It is possible to take the very best and turn it into the very worst. When religion turns political and is used to exclude, oppress or harm others, we have turned gods into demons. Zen Buddhism doesn’t have external gods and demons because in Zen all such concepts are expressions of a deluded human mind.
But Zen does have dharma, a set of teachings that, if followed, can develop enough wisdom and compassion to interrupt the human tendency to greed, hate and deluded thinking. When we first encounter the practical guidelines in the Lojong slogans, we become open and excited. It is so refreshing to find teachings that we can apply to our everyday life. But the more we practice the slogans, the more tempted we become to close down and check out.
At first, meditation and compassion practices seem so beautiful and gentle. They enrich and nurture us. But as we continue, we encounter a more difficult and provocative side to meditation and mind training that dissolves the masks we wear. We begin to realize how mindless we can be, how difficult it is to release our conditioning and how self-centredness prevents us from living out our very best intentions.
As practice begins to challenge us to make some real changes in our characters, interest wanes and we drop away. When spiritual training is no longer a pleasant add-on to our regular way of living our lives, and demands a significant personal transformation, we feel threatened.
At this point, we have reached a crossroads where we can either open to deeper spiritual training or we can shut down and hold the status quo. Many will co-opt the practice into supporting their egos so that, rather than challenging their self-centred quest for pleasure, practice nourishes it. We keep the feel-good part and reject the hard work of continued spiritual growth. In doing so, we turn the teachings into anti-teachings.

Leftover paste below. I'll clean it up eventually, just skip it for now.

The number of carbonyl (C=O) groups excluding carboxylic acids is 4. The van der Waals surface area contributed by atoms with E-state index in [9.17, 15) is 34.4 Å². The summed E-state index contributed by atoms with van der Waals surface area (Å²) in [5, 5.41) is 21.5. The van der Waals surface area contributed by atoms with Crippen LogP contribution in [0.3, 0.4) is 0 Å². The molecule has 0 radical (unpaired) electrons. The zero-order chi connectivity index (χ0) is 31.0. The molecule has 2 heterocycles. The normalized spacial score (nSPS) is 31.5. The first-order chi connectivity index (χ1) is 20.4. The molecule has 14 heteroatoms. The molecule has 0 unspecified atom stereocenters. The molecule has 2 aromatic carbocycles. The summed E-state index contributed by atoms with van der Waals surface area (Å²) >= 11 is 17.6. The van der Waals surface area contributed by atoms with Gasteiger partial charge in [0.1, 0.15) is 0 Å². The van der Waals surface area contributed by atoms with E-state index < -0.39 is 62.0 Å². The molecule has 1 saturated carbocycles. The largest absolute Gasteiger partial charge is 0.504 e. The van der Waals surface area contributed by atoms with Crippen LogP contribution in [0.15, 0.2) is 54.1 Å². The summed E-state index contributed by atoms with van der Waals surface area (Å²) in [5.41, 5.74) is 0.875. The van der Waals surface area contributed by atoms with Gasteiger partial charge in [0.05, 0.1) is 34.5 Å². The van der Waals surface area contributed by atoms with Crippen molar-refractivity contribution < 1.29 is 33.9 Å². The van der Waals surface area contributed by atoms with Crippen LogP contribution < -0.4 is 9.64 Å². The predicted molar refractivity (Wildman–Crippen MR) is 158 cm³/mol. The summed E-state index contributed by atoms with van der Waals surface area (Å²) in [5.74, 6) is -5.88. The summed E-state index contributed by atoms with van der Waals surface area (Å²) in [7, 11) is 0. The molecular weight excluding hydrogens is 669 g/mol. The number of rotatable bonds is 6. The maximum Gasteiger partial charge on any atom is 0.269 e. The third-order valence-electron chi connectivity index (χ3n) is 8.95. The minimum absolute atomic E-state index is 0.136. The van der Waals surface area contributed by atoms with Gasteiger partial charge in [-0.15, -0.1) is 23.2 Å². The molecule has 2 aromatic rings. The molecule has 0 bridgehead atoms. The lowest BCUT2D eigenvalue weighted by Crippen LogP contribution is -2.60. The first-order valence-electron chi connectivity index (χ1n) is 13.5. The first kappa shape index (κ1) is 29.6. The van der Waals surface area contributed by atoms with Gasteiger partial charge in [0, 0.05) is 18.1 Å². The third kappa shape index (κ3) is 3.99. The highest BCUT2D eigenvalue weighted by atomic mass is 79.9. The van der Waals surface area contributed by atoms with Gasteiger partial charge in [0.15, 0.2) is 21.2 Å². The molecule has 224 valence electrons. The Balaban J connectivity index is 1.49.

It is simple: In one approach, we fit the dharma into our small-mindedness; in the other, we dissolve small self into the vastness of selfless compassion and wisdom. When we use dharma to feed our egos instead of helping us to train to become more open and gentle, we close our minds and develop arrogance. We turn the dharma, a path that is designed to make us humble, flexible, compassionate and awake, into a kind of demon that feeds our spiritual laziness.
Making the teachings into a credential for the ego is a perversion of practice. It is using attachment to a superficial version of the dharma to destroy what true dharma is all about. In Buddhism, this is the same as turning a god into a demon.
Today’s practice: In your spiritual training, how have you changed? In what ways have you become more appreciative and open, and in what ways have you become more opinionated, self-centred and closed? How can you identify with the spiritual path without making it into just another credential?
This column is a long series of short essays exploring the meaning of the Lojong Slogans. It is inspired by the work of Judy Lief.
Kuya Minogue is the resident teacher at Creston’s ZenWords Zen Centre. For more information, she can be reached at 250-428-3390.